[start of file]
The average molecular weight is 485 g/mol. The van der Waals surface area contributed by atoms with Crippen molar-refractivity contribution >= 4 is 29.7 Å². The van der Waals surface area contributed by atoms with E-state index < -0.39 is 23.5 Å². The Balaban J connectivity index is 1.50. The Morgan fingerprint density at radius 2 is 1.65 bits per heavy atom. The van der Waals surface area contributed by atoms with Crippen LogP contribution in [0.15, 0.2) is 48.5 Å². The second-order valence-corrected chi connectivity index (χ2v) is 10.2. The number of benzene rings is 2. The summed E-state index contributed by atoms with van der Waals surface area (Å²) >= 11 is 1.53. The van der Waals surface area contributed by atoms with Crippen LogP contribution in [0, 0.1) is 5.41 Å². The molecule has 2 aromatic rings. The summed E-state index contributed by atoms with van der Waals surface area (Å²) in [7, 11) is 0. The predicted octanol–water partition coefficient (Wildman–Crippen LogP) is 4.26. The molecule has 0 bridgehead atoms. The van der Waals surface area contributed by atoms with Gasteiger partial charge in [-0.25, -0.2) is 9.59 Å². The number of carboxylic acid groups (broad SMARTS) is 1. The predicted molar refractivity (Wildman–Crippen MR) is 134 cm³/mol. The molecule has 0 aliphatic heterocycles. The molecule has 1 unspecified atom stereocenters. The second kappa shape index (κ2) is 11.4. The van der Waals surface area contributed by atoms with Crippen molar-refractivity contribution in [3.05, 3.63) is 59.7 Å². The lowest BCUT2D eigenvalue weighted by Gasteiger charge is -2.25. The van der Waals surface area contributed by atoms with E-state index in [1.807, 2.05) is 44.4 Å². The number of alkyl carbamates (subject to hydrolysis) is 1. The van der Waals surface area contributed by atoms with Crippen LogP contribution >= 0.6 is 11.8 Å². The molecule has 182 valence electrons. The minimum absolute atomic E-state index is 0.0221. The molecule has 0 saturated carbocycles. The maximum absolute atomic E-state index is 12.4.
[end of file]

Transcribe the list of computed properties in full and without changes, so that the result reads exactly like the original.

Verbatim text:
The average molecular weight is 485 g/mol. The van der Waals surface area contributed by atoms with Crippen molar-refractivity contribution >= 4 is 29.7 Å². The van der Waals surface area contributed by atoms with E-state index < -0.39 is 23.5 Å². The Balaban J connectivity index is 1.50. The Morgan fingerprint density at radius 2 is 1.65 bits per heavy atom. The van der Waals surface area contributed by atoms with Crippen LogP contribution in [0.15, 0.2) is 48.5 Å². The second-order valence-corrected chi connectivity index (χ2v) is 10.2. The number of benzene rings is 2. The summed E-state index contributed by atoms with van der Waals surface area (Å²) >= 11 is 1.53. The van der Waals surface area contributed by atoms with Crippen LogP contribution in [0, 0.1) is 5.41 Å². The molecule has 2 aromatic rings. The summed E-state index contributed by atoms with van der Waals surface area (Å²) in [7, 11) is 0. The predicted octanol–water partition coefficient (Wildman–Crippen LogP) is 4.26. The molecule has 0 bridgehead atoms. The van der Waals surface area contributed by atoms with Gasteiger partial charge in [-0.25, -0.2) is 9.59 Å². The number of carboxylic acid groups (broad SMARTS) is 1. The predicted molar refractivity (Wildman–Crippen MR) is 134 cm³/mol. The molecule has 0 aliphatic heterocycles. The molecule has 1 unspecified atom stereocenters. The second kappa shape index (κ2) is 11.4. The van der Waals surface area contributed by atoms with Crippen molar-refractivity contribution in [3.05, 3.63) is 59.7 Å². The lowest BCUT2D eigenvalue weighted by Gasteiger charge is -2.25. The van der Waals surface area contributed by atoms with E-state index in [1.807, 2.05) is 44.4 Å². The number of alkyl carbamates (subject to hydrolysis) is 1. The van der Waals surface area contributed by atoms with Crippen LogP contribution >= 0.6 is 11.8 Å². The molecule has 182 valence electrons. The minimum absolute atomic E-state index is 0.0221. The molecule has 0 saturated carbocycles. The maximum absolute atomic E-state index is 12.4.